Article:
As a side note, I chose to read this book not for work but for personal reasons. I am building a sailboat racing team and quickly realized that I was not performing as a leader properly. At work, I am not a manager, I am an architect, but I know to turn concepts into reality I need to lead so the concepts here will help me in that role.
 

Chapter 7: From Driving Results to Attracting the Future.

While reading this chapter and doing the exercises I was able to see a future that I hadn’t seen before. In a sense, I knew what some of the components of the future might be but I didn’t put them together into a larger whole. With this exercise I was able to do that. The unfortunate part of the results of this exercise is that if indeed my vision is the future and I am to lead the world to it, then I’ve got a lot of work to do because the future is very big indeed and fundamentally different than what we currently see. The silver lining is that I can see a path that starts with limited scope and can be incrementally expanded. (Note, this vision applies to my work, not sailing)
 

Chapter 10: From Delusion to Awakening

This chapter is good since it sets down some practical steps to make the lessons from this book stick. Indeed practice is required to acquire a Zen mindset. This chapter makes that clear and provides some good guidance. Indeed much of the book, and this chapter in particular were incomprehensible to me mostly because I have not experienced the mind state described in the book. Specifically I am talking about the concepts from the Surangama Sutra and understanding self and host versus guest, etc. I believe that in order to become the whole I will need to consistently practice and probably re-read this book a couple of times. As an ex-competitive runner, I believe my approach will have to be similar to athletic training. A plan, a schedule, making time and being consistent and disciplined.
 

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Topics: zen, zen leader, leadership, zen leadership, managing energy, the zen leader, the zen leader book, spirituality, mindfulness, well-being, Ginny Whitelaw, energy patterns

The Zen Leader Animated.

Posted by Anthony Attan

Sep 10, 2012 2:49:00 PM

Check out this animated video explaining why we might want to flip around our sense of self, and how it's possible.

 

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Topics: zen, zen leader, meditation, zen leadership, the zen leader, the zen leader book, mindfulness

Mindfulness and Well-Being: Another Trend or an Evolved Practice?

Posted by Anthony Attan

Jul 9, 2012 12:55:00 PM

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Topics: zen, energy, meditation, zen leadership, the zen leader, the zen leader book, flips, mindfulness, well-being

Step Back, Reflect and Practice What You Preach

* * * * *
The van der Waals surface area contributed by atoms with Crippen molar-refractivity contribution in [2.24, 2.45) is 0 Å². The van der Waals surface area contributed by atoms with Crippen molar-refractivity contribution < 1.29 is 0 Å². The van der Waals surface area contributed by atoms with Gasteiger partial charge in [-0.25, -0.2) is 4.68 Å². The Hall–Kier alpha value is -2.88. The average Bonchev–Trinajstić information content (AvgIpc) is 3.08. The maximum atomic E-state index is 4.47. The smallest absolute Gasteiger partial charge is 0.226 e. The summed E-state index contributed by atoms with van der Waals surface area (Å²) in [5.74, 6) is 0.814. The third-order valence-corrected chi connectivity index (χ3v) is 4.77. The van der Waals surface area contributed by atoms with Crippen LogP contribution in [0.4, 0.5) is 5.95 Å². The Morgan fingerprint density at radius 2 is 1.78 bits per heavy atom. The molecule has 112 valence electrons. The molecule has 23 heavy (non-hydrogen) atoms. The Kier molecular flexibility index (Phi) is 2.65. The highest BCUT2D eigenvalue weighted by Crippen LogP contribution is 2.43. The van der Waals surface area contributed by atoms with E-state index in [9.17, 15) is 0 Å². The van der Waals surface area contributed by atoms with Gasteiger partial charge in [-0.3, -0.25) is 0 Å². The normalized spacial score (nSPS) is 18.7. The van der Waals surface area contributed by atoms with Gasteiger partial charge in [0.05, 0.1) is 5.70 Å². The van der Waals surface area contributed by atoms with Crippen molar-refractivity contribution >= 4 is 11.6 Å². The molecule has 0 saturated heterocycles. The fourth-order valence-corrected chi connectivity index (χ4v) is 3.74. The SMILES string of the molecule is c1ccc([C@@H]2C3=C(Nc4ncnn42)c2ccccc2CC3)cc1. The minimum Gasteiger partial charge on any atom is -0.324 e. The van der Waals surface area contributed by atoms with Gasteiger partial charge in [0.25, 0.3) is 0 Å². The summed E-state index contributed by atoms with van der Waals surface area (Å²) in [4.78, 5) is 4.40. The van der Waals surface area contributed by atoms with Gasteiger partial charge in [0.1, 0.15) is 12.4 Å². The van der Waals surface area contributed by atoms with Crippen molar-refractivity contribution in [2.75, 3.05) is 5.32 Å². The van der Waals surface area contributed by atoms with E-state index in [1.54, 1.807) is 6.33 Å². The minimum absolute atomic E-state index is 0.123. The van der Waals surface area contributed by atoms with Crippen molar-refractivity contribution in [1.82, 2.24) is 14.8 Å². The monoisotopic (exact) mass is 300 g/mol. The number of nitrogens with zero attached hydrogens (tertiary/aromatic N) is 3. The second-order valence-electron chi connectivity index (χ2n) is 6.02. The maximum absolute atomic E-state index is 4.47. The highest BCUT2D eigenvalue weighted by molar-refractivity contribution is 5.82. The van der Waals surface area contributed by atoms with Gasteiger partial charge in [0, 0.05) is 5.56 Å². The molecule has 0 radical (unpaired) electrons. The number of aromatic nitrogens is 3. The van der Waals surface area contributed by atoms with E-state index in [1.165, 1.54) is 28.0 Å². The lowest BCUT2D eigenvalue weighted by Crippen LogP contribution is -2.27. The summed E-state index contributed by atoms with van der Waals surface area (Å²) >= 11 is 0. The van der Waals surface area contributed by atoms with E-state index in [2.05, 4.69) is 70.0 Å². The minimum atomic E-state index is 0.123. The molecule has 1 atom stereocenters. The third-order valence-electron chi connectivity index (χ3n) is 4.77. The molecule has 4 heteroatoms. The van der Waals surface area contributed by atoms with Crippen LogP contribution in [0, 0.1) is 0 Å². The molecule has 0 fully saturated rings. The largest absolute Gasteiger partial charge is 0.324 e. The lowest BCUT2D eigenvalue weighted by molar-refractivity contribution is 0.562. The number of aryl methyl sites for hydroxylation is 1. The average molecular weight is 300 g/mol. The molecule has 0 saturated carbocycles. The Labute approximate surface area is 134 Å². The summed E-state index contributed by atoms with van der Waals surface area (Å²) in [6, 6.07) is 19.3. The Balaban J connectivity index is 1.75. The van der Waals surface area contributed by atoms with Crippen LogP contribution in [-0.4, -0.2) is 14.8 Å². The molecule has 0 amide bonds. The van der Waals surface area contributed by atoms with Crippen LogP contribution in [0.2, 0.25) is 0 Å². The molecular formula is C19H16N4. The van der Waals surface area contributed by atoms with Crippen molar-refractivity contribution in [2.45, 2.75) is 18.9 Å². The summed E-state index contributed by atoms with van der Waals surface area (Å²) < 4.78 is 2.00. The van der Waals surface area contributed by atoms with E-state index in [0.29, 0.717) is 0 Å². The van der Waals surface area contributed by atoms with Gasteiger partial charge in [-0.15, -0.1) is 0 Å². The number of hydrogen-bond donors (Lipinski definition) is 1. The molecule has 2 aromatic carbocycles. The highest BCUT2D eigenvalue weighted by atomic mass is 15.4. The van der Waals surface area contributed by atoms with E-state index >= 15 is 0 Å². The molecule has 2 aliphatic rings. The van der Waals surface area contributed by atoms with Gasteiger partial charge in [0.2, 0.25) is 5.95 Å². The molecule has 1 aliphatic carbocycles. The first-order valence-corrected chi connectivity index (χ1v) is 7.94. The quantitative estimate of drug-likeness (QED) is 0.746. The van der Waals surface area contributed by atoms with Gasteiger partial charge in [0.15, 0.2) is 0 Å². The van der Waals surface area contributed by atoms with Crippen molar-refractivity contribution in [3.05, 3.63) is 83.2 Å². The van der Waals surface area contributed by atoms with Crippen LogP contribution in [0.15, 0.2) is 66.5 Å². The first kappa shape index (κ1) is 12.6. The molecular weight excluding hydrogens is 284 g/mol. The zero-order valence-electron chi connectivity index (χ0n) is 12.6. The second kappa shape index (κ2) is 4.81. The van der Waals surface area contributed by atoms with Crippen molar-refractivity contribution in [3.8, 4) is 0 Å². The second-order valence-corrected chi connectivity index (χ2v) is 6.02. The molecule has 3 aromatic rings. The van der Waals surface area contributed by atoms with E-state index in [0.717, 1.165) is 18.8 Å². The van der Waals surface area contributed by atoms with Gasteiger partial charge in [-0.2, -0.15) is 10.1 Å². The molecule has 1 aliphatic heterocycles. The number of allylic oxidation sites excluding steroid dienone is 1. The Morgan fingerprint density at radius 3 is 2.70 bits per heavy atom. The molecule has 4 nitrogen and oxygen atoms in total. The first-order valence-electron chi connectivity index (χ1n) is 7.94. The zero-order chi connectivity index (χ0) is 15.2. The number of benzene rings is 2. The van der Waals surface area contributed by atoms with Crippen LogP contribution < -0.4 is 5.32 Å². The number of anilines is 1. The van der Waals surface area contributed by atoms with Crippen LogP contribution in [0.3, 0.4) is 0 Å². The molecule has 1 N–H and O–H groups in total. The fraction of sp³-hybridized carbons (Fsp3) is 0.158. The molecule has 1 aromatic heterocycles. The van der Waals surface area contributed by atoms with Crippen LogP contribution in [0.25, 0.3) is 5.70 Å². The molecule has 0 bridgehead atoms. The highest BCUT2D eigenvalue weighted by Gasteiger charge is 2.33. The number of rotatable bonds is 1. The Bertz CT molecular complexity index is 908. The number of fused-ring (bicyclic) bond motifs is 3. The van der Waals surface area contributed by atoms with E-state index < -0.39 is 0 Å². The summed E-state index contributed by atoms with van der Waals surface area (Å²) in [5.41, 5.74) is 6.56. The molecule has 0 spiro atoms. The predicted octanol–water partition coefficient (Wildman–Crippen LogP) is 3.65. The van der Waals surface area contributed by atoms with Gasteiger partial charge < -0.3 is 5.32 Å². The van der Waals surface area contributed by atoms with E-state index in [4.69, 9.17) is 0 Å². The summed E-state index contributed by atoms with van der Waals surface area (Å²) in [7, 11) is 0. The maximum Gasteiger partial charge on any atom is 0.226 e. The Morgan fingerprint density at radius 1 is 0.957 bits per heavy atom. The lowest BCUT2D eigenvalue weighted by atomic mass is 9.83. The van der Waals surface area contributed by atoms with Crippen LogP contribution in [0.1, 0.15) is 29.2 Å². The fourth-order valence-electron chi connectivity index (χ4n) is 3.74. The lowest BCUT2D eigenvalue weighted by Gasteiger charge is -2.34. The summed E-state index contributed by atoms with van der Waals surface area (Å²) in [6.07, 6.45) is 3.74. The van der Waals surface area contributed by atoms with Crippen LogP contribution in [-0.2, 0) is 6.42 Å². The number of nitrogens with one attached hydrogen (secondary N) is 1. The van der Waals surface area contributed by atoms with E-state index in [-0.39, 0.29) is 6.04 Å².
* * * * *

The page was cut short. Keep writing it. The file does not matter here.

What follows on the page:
Posted by Anthony Attan

Jun 24, 2012 10:02:00 PM

book stack
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Topics: zen leader, leadership, tension, stress, zen leadership, managing energy, flips, control

Overworked and underpaid? How would Zen Leadership help?

Posted by Ginny Whitelaw

May 6, 2012 12:19:00 PM

In connection with a webinar we hosoverworkedted last week around The Zen Leader, a premier coach in Singapore contacted me, wondering how a Zen perspective would address issues he typically hears from clients.  Here was his list:

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Topics: zen, zen leader, leadership, zen leadership, Maslow's hierarchy, the zen leader, the zen leader book, flips

Ginny Whitelaw on the Stu Taylor Show

Posted by Anthony Attan

May 4, 2012 10:00:00 AM

Ginny Whitelaw is interviewed on the Stu Taylor radio show (www.stutaylor.com) about her new book, The Zen Leader: 10 Ways to go From Barely Managing to Leading Fearlessly.  Listen to the full interview below.

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Topics: zen, zen leader, leadership, managing change, leadership development, managing stress, zen leadership, managing energy, whole leadership, whole leadership development, the zen leader, the zen leader book

Video: Workshop Experience

Posted by Anthony Attan

Apr 26, 2012 9:38:00 AM

In the final installment of our video series, Dr. Ginny Whitelaw, author of The Zen Leader, discusses what type of experience a participant can expect from one of her workshops or speaking engagements.

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Topics: zen, zen leader, leadership, leadership development, zen leadership, the zen leader, the zen leader book, speaking engagement, leadership workshop

A Business Case for The Zen Leader

Posted by Anthony Attan

Apr 19, 2012 11:15:00 AM

The Zen Leader
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Topics: zen, zen leader, leadership, leadership development, zen leadership, paradox, the zen leader, the zen leader book, business coaching tool

Welcome to the Zen Leader Blog

A blog that transforms:

This blog is dedicated to the concepts described in the book The Zen Leader by Ginny Whitelaw.  In this blog we discuss how these concepts are applied to a variety of current situations and applications, helping us all unleash the Zen Leader within us!